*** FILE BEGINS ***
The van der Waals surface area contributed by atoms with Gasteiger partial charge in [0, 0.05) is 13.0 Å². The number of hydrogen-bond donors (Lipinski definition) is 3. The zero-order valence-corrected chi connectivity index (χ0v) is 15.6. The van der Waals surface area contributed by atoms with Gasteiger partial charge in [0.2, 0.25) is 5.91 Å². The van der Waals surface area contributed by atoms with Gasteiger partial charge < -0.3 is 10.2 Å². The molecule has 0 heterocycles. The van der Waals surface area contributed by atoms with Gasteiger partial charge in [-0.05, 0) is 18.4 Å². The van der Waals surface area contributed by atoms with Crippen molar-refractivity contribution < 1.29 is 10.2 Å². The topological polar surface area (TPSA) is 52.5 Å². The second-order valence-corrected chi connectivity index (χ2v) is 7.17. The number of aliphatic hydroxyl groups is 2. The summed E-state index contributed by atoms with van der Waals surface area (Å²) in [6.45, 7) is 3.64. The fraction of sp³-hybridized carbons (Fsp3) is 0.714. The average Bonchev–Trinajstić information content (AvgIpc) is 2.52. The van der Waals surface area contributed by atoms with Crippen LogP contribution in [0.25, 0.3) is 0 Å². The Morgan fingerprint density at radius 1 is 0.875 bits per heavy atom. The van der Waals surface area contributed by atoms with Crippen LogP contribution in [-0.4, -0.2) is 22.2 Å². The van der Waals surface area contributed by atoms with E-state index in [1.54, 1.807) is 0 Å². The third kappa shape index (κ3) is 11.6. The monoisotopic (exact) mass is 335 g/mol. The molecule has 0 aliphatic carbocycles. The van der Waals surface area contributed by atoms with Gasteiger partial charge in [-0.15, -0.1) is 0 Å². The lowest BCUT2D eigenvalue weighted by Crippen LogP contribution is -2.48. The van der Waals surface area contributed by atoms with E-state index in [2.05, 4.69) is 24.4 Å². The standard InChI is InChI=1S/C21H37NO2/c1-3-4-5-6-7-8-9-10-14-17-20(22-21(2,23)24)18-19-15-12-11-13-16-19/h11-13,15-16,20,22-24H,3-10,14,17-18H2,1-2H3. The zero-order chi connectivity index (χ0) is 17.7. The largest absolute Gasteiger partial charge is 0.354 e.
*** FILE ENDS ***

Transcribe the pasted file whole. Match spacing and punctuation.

The van der Waals surface area contributed by atoms with Gasteiger partial charge in [0, 0.05) is 13.0 Å². The number of hydrogen-bond donors (Lipinski definition) is 3. The zero-order valence-corrected chi connectivity index (χ0v) is 15.6. The van der Waals surface area contributed by atoms with Gasteiger partial charge in [0.2, 0.25) is 5.91 Å². The van der Waals surface area contributed by atoms with Gasteiger partial charge < -0.3 is 10.2 Å². The molecule has 0 heterocycles. The van der Waals surface area contributed by atoms with Gasteiger partial charge in [-0.05, 0) is 18.4 Å². The van der Waals surface area contributed by atoms with Crippen molar-refractivity contribution < 1.29 is 10.2 Å². The topological polar surface area (TPSA) is 52.5 Å². The second-order valence-corrected chi connectivity index (χ2v) is 7.17. The number of aliphatic hydroxyl groups is 2. The summed E-state index contributed by atoms with van der Waals surface area (Å²) in [6.45, 7) is 3.64. The fraction of sp³-hybridized carbons (Fsp3) is 0.714. The average Bonchev–Trinajstić information content (AvgIpc) is 2.52. The van der Waals surface area contributed by atoms with Crippen LogP contribution in [0.25, 0.3) is 0 Å². The Morgan fingerprint density at radius 1 is 0.875 bits per heavy atom. The van der Waals surface area contributed by atoms with Crippen LogP contribution in [-0.4, -0.2) is 22.2 Å². The van der Waals surface area contributed by atoms with E-state index in [1.54, 1.807) is 0 Å². The third kappa shape index (κ3) is 11.6. The monoisotopic (exact) mass is 335 g/mol. The molecule has 0 aliphatic carbocycles. The van der Waals surface area contributed by atoms with Gasteiger partial charge in [-0.15, -0.1) is 0 Å². The lowest BCUT2D eigenvalue weighted by Crippen LogP contribution is -2.48. The van der Waals surface area contributed by atoms with E-state index in [2.05, 4.69) is 24.4 Å². The standard InChI is InChI=1S/C21H37NO2/c1-3-4-5-6-7-8-9-10-14-17-20(22-21(2,23)24)18-19-15-12-11-13-16-19/h11-13,15-16,20,22-24H,3-10,14,17-18H2,1-2H3. The zero-order chi connectivity index (χ0) is 17.7. The largest absolute Gasteiger partial charge is 0.354 e.